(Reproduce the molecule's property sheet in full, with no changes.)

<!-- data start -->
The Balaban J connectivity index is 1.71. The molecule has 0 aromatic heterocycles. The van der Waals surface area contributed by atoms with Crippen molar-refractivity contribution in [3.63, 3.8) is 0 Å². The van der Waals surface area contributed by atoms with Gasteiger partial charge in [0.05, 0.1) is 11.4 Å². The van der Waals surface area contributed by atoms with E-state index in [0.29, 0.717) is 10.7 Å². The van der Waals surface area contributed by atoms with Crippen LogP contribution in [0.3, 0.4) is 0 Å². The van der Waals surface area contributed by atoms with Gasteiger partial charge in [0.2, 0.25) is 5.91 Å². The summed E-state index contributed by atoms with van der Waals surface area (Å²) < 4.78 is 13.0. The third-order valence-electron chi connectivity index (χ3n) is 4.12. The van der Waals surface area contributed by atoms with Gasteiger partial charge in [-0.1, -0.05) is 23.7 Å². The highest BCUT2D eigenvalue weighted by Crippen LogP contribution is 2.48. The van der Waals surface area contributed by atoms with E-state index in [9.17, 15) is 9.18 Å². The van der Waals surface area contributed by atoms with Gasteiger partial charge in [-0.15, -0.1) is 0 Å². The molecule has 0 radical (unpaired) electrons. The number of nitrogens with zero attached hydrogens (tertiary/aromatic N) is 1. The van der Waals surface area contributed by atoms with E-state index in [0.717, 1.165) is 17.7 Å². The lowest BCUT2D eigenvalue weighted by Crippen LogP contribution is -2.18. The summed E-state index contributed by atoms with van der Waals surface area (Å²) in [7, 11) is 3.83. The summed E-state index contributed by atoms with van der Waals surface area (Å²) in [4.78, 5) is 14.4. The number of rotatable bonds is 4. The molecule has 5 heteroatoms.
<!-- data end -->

The Balaban J connectivity index is 1.71. The molecule has 0 aromatic heterocycles. The van der Waals surface area contributed by atoms with Crippen molar-refractivity contribution in [3.63, 3.8) is 0 Å². The van der Waals surface area contributed by atoms with Gasteiger partial charge in [0.05, 0.1) is 11.4 Å². The van der Waals surface area contributed by atoms with E-state index in [0.29, 0.717) is 10.7 Å². The van der Waals surface area contributed by atoms with Crippen LogP contribution in [0.3, 0.4) is 0 Å². The van der Waals surface area contributed by atoms with Gasteiger partial charge in [0.2, 0.25) is 5.91 Å². The summed E-state index contributed by atoms with van der Waals surface area (Å²) < 4.78 is 13.0. The third-order valence-electron chi connectivity index (χ3n) is 4.12. The van der Waals surface area contributed by atoms with Gasteiger partial charge in [-0.1, -0.05) is 23.7 Å². The highest BCUT2D eigenvalue weighted by Crippen LogP contribution is 2.48. The van der Waals surface area contributed by atoms with E-state index in [9.17, 15) is 9.18 Å². The van der Waals surface area contributed by atoms with Gasteiger partial charge in [-0.15, -0.1) is 0 Å². The molecule has 0 radical (unpaired) electrons. The number of nitrogens with zero attached hydrogens (tertiary/aromatic N) is 1. The van der Waals surface area contributed by atoms with E-state index in [0.717, 1.165) is 17.7 Å². The lowest BCUT2D eigenvalue weighted by Crippen LogP contribution is -2.18. The summed E-state index contributed by atoms with van der Waals surface area (Å²) in [7, 11) is 3.83. The summed E-state index contributed by atoms with van der Waals surface area (Å²) in [4.78, 5) is 14.4. The number of rotatable bonds is 4. The molecule has 5 heteroatoms.